Stereotype n°2: Data scientists are in front of their computer all night
Participants had nine days to respond to the survey. In the bar chart below you can see on which days the 289 respondents submitted the survey. We observe a clear pattern in the beginning of both weeks and strangely enough a drop towards Friday 13th… Maybe data scientists are more superstitious than they would like to admit?
Even more interesting to analyze are the times of the day when people took the survey. To my big surprise there’s a peak in the morning, so the Belgian data scientists seem to be early birds!
As we received the start time and the end time, I also calculated how long the average data scientist took to solve the questionnaire: 12.66 minutes, but the median data scientist had the job done in 10 minutes. We all remember our first statistics class: when the median is not equal to the mean, there is no symmetric distribution…
Stereotype n°3: Data scientists are disconnected from the real world
If all data scientists are actually nerds, then they should all be quite “unworldly”. According to the Belgian Data Science survey, almost one third is working for a business organization or NGO with 7 777 employees worldwide on average, doesn’t sound that nerdy to me…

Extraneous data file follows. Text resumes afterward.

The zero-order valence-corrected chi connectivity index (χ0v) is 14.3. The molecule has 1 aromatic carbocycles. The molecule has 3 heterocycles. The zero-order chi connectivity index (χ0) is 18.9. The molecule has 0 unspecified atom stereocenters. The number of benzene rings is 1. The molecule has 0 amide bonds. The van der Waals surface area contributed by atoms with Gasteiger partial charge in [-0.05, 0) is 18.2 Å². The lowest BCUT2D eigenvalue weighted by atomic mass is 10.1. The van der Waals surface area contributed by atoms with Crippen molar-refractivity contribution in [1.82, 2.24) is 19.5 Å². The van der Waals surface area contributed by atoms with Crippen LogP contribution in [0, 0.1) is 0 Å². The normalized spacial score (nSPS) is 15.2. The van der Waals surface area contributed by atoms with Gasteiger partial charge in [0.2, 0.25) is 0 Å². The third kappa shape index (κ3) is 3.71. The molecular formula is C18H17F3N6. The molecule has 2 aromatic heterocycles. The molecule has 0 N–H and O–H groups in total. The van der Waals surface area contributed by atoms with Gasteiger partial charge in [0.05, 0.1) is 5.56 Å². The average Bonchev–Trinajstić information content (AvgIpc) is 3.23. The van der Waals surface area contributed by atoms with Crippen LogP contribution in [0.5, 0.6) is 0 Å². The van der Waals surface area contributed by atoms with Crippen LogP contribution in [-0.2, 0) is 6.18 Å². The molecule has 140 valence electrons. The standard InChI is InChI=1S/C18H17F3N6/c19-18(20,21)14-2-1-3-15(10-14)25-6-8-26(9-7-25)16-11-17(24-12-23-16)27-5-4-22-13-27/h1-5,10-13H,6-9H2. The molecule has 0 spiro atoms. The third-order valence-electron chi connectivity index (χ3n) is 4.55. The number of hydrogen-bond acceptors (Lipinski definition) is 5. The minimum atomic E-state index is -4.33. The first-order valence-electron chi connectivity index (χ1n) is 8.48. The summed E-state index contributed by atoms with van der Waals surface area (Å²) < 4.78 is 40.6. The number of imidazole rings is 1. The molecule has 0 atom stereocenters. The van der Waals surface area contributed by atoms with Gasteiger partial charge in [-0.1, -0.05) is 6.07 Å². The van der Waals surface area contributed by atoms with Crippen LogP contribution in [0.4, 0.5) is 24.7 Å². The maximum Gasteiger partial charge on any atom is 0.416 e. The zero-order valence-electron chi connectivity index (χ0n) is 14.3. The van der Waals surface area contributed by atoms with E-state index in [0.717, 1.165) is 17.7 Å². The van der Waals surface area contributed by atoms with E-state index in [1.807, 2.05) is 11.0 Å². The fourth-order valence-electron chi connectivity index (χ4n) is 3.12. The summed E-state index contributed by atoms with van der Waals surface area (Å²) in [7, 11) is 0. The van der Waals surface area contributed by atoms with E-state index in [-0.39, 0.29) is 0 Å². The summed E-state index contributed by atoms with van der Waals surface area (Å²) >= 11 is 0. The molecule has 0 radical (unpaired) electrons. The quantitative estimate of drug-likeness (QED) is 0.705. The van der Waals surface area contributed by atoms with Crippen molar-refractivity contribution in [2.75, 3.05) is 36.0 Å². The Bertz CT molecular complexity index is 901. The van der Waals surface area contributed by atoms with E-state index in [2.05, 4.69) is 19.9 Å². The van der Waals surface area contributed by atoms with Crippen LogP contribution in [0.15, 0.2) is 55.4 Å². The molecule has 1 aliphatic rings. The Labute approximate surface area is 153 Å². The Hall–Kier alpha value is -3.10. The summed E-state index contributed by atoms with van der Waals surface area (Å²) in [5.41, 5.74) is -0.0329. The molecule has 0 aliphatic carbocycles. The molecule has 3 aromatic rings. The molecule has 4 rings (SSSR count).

In total, 42% of the Belgian data scientists who took the survey are employed in the IT and technology industry. Ok, what else did you expect?
If data scientists were really that socially inadequate as what could be believed by some bad influences, they would never make it to a management position in their organization. And look, almost 55% our respondents have management responsibilities to a certain extent.
Stereotype n°4: All Data scientists hold a PhD in science or mathematics
Wrong again! Only 18.3% of the Belgian Data Scientists are holding a PhD degree. Although the majority graduated in science&math, ict or engineering, a significant amount completed commerce or social studies.
Stereotype n°5: All Data scientists are programming geeks and only use non-mainstream techniques